In the present case, perhaps because respondent did not testify, the Judge did not analyze the nature of respondent's business. However, the facts regarding respondent's business may be gleaned from the testimony of both petitioner and Pastor. Respondent contracted to sheetrock the entire project, and petitioner was hired to work from time to time with others to do the sheetrocking work. Both Pastor and petitioner worked for respondent whenever he needed them. Pastor had been working on the job on and off since its inception and was considered by petitioner to be the foreman on the job. Petitioner worked for respondent about three to four times a month. It was respondent's responsibility to ensure that enough workers were on the job. Both petitioner and Pastor were paid separately by check for the time that they themselves worked.

The Judge should also have considered the nature of respondent's business and whether petitioner was an integral part of that business. Respondent obtained the job and required additional workers to finish the work that he had contracted to perform. Thus, he enlisted petitioner to be a worker. Respondent involved himself in the sheetrocking business by contracting to sheetrock the project. Respondent supplied the workers with the necessary materials, including the sheetrock and nails which he purchased, and the scaffolding and planking from which petitioner fell. Respondent was dependent on workers such as petitioner to be available when needed to fulfill the contract. Moreover, he employed petitioner three to four times a month.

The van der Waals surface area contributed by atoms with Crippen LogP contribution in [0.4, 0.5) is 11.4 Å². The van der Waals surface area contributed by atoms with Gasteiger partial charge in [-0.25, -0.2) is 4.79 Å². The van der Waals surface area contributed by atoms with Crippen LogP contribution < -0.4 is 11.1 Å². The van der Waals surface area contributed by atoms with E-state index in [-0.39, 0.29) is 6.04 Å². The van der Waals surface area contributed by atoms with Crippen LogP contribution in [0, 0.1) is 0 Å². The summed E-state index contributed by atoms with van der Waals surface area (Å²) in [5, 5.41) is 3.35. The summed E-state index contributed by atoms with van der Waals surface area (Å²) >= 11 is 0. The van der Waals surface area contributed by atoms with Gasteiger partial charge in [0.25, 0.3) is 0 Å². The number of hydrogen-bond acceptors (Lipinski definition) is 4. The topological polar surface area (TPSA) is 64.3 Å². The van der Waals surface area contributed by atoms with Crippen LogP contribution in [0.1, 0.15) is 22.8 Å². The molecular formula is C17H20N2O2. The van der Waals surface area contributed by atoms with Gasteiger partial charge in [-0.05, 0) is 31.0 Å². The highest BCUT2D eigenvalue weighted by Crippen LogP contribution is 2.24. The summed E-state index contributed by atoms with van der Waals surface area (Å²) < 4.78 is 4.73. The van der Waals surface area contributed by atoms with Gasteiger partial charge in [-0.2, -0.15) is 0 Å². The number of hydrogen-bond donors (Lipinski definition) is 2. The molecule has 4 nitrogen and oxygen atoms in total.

Mounting sheetrock is an occupation that requires experience and expertise. Since petitioner had been in the trade for many years, he did not need substantial direction as he was familiar with what to do. Therefore, the nature of petitioner's work, given his background in mounting sheetrock, corresponded with the nature of the business undertaken by respondent. These factors all add up to the Conclusion that petitioner was in the employ of respondent at the time of his accident and injury.